In my life, I’ve periodically broken faith with Christ by ceasing my weekly obligation of attending Mass, but it is more than that in 1994 and 1995. I am bartending every Friday and Saturday night at a bar called Blondie’s to make ends meets though those ends kept traveling in opposite directions. I work with a girl named Margot, and another named Stella. Margot is athletic, blonde, had huge breasts and a rumbling laugh that occupies the room when it is unfurled. Her father owns a chain of local pharmacies, and he is the wealthiest man in that small town next to the clan that inherits the accumulated riches from the creation and manufacturing of world famous ice rink clearing machines. I never understand why Margot has to bartend and work in a video store as the daughter of a man who is so wealthy.
Margot and I have a lark together behind the bar and become fast friends. Stella, who is younger than Margot and I, is still at university. Stella has the most gorgeous auburn hair I have ever seen. It is long and thick and always looks perfect. Stella considers herself a little overweight, and she is always trying to lose twenty pounds. She tells me that she drove past me while I was on my run one Sunday morning. She said to her friend, “Look at the shoulders on that chick!” As they drove on, Stella noticed that I was the runner out jogging at seven though I had worked until three at Blondie’s the previous night. “Ange. You deserve the body you have,” she tells me.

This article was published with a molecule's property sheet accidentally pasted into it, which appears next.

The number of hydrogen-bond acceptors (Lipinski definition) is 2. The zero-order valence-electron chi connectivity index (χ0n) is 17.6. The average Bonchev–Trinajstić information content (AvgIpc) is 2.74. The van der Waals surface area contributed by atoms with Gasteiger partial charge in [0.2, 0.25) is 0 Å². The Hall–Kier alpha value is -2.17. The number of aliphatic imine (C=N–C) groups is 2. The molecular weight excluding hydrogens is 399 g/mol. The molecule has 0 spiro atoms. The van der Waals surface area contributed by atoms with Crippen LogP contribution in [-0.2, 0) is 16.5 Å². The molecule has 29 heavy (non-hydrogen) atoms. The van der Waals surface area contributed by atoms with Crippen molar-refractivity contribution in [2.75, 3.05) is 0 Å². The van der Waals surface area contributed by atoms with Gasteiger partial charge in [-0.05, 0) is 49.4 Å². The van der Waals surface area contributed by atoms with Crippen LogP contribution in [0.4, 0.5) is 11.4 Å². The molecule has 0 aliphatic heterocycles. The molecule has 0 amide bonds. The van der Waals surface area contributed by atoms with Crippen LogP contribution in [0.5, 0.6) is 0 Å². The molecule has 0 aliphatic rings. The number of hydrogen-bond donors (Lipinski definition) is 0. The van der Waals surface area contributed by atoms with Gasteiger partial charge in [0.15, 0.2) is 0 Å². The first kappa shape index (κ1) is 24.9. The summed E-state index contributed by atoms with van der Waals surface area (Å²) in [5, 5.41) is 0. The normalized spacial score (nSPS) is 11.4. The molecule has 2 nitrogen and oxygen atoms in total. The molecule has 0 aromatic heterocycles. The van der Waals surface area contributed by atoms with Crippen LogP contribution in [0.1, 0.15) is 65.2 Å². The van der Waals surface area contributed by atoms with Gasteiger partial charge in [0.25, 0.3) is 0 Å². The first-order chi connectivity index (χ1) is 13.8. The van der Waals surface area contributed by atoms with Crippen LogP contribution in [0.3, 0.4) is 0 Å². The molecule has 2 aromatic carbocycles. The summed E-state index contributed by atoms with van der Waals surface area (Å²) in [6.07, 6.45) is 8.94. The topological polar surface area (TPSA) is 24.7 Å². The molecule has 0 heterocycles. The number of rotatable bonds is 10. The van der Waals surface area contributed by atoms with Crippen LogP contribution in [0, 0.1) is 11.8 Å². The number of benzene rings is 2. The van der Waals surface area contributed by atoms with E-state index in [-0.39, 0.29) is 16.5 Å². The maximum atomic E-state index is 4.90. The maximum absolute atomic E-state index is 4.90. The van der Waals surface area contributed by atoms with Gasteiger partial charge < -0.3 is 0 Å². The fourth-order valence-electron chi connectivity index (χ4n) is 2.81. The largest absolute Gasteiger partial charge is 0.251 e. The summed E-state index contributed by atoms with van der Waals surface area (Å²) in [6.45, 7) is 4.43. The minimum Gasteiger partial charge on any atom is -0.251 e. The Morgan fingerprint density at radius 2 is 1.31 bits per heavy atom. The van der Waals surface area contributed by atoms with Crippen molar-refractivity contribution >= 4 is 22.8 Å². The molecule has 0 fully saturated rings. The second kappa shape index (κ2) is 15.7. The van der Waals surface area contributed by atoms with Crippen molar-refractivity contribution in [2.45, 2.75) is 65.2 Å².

I have that body through excessive exercise and starvation. It is to that place of eating disordered neurosis to which I always return to create the illusion that I have control whenever my life becomes chaotic. Some weekends all I ingest is plain herbal tea, but I spend every hour cataloguing all of the food I will eat once I weigh under one-hundred-ten pounds. On that morning when the scales read one-hundred-ten, I’d wait anxiously for grocery stores to open so I can satisfy my cravings for peanut butter, chocolate chips or the other foods for which I am jonesing like an addict seeking a fix.